The World Health Organization (WHO) established the International Classification of Functioning, Disability and Health (ICF) [11]. The joint use of the ICD-10 [12] and the ICF serves this purpose [1]. The WHO also developed a standard instrument the World Health Organization Disability Assessment Schedule (WHODAS) [13]. The WHODAS captures an individual’s level of functioning in six major life domains: (i) cognition (understanding and communication); (ii) mobility (ability to move and get around); (iii) self-care (ability to attend to personal hygiene, dressing and eating, and to live alone); (iv) getting along (ability to interact with other people); (v) life activities (ability to carry out responsibilities at home, work and school); (vi) participation in society (ability to engage in community, civil and recreational activities).

It is true that existing disability measures in psychiatry are either comprehensive but lengthy, or too short and uni-dimentional. There is a need for a user friendly, relatively short but comprehensive, simple, cost-effective, and sensitive measure of disability and functional impairment in clinical practice. The aim of the current study was to develop such a self-report instrument on the basis of a systematic review of the literature, and compatible with the WHO approach.

Material and methods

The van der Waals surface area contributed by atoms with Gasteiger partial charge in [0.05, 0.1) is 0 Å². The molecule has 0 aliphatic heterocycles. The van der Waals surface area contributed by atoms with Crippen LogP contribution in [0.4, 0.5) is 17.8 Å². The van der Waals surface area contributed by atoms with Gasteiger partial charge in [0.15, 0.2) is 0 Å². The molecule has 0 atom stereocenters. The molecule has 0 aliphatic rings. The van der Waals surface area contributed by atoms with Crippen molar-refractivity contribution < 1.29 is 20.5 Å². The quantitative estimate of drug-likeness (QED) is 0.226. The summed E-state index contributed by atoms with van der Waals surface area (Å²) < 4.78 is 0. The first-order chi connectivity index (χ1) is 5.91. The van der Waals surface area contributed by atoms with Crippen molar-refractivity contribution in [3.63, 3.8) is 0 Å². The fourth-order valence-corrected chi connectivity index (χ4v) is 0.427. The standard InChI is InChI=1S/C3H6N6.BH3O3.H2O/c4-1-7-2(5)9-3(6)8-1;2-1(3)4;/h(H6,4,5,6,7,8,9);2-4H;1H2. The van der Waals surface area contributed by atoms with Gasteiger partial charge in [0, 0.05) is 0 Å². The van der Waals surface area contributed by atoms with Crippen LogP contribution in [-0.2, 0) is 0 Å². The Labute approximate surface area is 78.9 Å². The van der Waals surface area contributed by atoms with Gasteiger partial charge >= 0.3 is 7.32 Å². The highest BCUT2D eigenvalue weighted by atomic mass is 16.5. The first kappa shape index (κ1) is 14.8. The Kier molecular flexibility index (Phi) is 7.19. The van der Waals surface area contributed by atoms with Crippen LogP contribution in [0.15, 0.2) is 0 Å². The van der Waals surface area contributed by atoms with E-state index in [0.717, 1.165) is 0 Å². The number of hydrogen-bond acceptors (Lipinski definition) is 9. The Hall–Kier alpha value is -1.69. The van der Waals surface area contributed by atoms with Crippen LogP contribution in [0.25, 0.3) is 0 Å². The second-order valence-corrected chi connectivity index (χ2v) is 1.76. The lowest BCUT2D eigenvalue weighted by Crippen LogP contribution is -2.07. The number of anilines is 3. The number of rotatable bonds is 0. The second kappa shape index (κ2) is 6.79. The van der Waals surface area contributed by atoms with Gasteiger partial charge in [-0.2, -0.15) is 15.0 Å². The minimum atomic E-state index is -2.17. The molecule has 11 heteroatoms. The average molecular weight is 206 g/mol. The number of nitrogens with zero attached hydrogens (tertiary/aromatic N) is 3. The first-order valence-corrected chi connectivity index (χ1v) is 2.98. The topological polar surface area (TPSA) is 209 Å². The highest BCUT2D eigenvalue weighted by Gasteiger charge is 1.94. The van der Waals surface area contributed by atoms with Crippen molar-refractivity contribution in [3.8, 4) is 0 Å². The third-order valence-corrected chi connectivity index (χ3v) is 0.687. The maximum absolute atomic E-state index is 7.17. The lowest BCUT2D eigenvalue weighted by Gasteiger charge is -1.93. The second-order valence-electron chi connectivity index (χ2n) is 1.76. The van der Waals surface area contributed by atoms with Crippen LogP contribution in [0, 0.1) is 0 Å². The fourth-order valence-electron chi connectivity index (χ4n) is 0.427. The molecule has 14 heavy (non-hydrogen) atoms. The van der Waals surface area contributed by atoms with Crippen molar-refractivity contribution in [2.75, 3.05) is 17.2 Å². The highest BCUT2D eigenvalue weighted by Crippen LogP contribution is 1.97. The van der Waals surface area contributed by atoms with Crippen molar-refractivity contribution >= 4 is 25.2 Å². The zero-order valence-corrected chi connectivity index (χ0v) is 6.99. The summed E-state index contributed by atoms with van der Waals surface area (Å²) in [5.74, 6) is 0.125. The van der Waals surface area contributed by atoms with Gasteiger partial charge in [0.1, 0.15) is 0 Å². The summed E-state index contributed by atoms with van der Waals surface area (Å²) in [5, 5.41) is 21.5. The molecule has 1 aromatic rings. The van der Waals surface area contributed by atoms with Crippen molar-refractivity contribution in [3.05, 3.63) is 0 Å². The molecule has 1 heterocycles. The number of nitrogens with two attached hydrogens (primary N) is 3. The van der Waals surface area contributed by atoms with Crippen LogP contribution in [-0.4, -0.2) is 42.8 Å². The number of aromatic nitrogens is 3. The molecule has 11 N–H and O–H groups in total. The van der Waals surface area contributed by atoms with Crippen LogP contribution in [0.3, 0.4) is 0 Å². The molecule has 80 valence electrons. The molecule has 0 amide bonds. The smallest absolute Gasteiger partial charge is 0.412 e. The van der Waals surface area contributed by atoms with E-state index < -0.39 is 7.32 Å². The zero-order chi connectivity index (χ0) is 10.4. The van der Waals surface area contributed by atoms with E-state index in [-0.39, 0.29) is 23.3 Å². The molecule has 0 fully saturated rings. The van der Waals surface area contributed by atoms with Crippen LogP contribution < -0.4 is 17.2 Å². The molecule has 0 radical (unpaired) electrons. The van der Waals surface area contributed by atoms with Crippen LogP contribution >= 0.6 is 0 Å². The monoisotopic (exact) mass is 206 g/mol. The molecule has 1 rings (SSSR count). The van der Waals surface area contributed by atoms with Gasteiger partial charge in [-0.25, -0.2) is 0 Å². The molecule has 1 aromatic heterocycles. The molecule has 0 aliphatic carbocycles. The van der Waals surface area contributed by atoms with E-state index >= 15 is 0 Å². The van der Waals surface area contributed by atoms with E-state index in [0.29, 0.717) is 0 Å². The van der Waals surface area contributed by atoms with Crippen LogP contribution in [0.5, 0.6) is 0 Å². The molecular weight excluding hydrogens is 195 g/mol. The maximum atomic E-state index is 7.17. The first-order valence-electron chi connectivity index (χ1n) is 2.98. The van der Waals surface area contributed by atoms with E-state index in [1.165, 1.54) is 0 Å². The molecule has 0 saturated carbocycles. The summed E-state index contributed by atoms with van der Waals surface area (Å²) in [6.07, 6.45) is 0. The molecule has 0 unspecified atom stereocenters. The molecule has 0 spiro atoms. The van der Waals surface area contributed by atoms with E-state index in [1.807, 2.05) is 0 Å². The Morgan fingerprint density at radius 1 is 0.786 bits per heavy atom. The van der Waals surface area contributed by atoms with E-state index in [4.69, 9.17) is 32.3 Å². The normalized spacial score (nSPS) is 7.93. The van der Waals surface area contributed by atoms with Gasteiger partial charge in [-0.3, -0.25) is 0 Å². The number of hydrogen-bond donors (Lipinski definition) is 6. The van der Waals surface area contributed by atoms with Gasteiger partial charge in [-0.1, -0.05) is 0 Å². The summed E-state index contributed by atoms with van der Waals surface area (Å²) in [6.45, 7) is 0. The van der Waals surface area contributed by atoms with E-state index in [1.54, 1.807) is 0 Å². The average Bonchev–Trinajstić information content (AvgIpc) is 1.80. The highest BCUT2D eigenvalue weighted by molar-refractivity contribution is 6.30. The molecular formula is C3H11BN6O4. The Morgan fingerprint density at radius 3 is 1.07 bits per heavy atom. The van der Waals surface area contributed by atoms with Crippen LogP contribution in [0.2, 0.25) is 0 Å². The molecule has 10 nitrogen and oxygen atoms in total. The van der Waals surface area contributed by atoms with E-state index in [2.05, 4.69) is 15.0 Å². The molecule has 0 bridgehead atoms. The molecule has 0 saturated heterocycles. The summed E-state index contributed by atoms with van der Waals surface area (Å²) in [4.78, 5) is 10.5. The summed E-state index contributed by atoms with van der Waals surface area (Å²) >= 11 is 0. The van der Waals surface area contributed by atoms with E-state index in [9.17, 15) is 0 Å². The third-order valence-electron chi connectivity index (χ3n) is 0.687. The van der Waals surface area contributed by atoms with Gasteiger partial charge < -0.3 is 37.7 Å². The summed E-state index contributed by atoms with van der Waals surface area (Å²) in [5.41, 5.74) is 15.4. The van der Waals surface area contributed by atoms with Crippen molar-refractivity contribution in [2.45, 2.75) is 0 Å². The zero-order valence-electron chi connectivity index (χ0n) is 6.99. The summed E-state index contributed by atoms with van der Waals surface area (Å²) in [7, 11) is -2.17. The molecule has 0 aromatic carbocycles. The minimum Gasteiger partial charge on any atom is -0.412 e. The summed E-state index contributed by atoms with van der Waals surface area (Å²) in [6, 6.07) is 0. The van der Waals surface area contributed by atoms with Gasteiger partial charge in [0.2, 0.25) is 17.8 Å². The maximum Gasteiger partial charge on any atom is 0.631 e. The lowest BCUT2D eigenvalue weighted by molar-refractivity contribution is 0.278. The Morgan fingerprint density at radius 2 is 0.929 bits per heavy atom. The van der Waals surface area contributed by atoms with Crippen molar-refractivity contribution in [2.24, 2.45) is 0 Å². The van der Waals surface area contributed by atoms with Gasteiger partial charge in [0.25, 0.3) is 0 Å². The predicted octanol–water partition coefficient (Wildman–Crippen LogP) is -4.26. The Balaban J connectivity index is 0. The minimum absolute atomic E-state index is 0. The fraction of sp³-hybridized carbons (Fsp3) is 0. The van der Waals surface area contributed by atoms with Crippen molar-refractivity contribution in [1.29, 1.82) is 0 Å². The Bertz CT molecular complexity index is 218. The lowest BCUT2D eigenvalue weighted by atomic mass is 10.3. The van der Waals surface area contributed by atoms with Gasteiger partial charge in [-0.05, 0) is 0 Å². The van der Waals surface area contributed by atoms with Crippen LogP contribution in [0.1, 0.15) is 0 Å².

Development of the scale

The first step was to review the literature and indentify scales assessing disability. The MEDLINE search returned 104 articles relevant for the current study. The review led to the development of 25 items assessing different aspects of disability. They comprised the Global Disability Scale (Glo.Di.S). It is essential to report that the WHODAS [13] and its content were extremely influential in the development of this scale.

The scoring method was developed after consensus by three of the researchers (KNF, AD and NM) and it was assumed that a mentally and physically healthy person aged below 50 would receive a score close to zero in all items of the scale. The scoring method included four options as response to each item (0 = not at all, 1 = a little, 2 = moderately, 3 = severely and 4 = very severe or complete disability). The Glo.Di.S scale and its subscales are shown in the Additional file 1.